With reference now to FIG. 3, in one embodiment, a calibration sequence comprises obtaining calibration values for each of a white scan, a dark or black scan, and a gray scan. Gray values may alternately be referenced as mid-tone values representing their placement between the two extremes of black and white. Additionally, while the disclosure employs the terms black, white and gray, those skilled in the art will appreciate applicability to color processes and color scanning devices as well. Indeed, the relation of gray processing to color processing is within the skill of a color engineer. In this case, control logic 220 receives or generates a triggering event initiating calibration. The control logic 220 is configured to control the illumination power of a light source 120. For example, the control logic 220 can cause the light source 120 to operate at any desired level between no power (e.g. no illumination) to full power (i.e. full illumination used during a scan). Intermediate levels of illumination are obtained by application of intermediate levels of power. Non-linearities in various light sources typically result in observed illumination differing or offset from the power level supplied. As used herein, the intermediate or approximate power level is understood to produce intermediate or approximate illumination.
 To receive white scan data, the control logic 220 operatively communicates with the light source 120 which applies full illumination power. Illuminating light 310 then illuminates an area of interest 315. The area of interest 315 in the calibration sequence may be a calibration target such as a strip or other object disposed outside the field of view of the platen (not shown) in a flat bed scanner. Alternately other scanning devices such as copy machines, facsimile machines, scroll fed scanners and the like may employ an area of interest such as the background of the scanned image to calibrate upon.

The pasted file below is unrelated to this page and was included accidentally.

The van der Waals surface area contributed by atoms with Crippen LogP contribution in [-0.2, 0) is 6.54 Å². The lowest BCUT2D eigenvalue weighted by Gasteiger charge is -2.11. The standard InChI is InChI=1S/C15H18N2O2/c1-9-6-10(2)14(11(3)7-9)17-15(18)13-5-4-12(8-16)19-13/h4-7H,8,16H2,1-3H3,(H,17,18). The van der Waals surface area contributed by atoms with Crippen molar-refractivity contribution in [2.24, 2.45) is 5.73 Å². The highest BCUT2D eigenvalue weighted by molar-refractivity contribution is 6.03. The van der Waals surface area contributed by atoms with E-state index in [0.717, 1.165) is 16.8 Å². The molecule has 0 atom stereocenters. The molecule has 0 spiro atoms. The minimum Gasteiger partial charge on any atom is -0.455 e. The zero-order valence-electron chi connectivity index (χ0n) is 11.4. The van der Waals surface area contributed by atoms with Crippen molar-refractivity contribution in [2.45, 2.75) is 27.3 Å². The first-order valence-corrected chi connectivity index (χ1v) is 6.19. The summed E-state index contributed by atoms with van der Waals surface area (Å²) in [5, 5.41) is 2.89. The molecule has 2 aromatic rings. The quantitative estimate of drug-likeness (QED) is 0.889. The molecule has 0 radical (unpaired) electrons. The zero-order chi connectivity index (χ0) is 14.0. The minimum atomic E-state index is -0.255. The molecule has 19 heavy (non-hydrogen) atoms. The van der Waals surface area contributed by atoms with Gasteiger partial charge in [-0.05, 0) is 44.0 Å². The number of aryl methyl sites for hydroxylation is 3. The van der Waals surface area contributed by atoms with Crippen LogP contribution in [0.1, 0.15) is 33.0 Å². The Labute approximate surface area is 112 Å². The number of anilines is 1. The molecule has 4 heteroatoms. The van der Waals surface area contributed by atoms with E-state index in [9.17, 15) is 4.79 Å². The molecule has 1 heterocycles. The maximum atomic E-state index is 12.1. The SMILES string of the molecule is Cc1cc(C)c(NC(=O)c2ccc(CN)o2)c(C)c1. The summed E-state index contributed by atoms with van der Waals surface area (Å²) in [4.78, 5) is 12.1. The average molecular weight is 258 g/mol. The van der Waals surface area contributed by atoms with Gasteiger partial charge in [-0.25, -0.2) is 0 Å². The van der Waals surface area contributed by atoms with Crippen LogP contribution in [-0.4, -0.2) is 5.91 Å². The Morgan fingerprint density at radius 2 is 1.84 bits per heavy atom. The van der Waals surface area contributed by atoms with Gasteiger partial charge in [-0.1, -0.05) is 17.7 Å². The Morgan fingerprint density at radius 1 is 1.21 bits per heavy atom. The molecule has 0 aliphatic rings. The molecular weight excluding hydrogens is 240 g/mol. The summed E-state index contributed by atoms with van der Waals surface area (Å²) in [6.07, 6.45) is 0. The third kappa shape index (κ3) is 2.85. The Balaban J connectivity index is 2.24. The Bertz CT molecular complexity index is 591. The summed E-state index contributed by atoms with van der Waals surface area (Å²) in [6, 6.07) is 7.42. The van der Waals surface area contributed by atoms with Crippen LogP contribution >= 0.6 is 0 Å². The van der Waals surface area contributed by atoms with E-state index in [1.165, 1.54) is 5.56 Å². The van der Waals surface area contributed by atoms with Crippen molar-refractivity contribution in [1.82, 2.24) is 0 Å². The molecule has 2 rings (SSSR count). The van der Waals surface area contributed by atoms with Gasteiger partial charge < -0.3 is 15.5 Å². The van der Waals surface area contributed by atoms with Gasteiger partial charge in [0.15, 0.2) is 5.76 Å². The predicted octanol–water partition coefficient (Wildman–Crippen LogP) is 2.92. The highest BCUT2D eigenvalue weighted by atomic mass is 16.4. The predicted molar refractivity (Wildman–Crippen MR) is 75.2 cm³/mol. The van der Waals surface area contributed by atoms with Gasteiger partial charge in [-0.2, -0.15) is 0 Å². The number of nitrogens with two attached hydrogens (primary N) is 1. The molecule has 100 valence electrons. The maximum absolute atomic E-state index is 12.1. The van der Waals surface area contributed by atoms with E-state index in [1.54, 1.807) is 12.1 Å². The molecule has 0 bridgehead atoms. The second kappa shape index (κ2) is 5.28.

As the calibration scan progresses over the area of interest 315, signals representative of white scan data are obtained by taking periodic readings from a light sensitive receiver or detector that detects reflected light 330. These signals are generated in response to the light sensitive receiver 150 receiving the reflected light 330 from the area of interest 315. The signals may be communicated to a calibration logic 335 via the control logic 220 and digitized if needed. As will be further discussed below, calibration logic 335 receives scan data from several scans 350, generates and stores calibration factors in a memory 340 or other computer-readable medium for later use.
 In a system with a single white target area of interest 315, that is a system without a black or gray target, a dark scan 350D is obtained by taking readings from the light sensitive receiver 150 while the light source 120 is not powered or “dark.” Alternately, in systems where a black target is included in the area of interest (not shown) a black scan is obtained by scanning the black target under full illumination of the light source. For purposes here, black scan and dark scan interchangably refer to a scan to obtain response values at the dark end of the light spectrum, that is, as opposed to the white scan.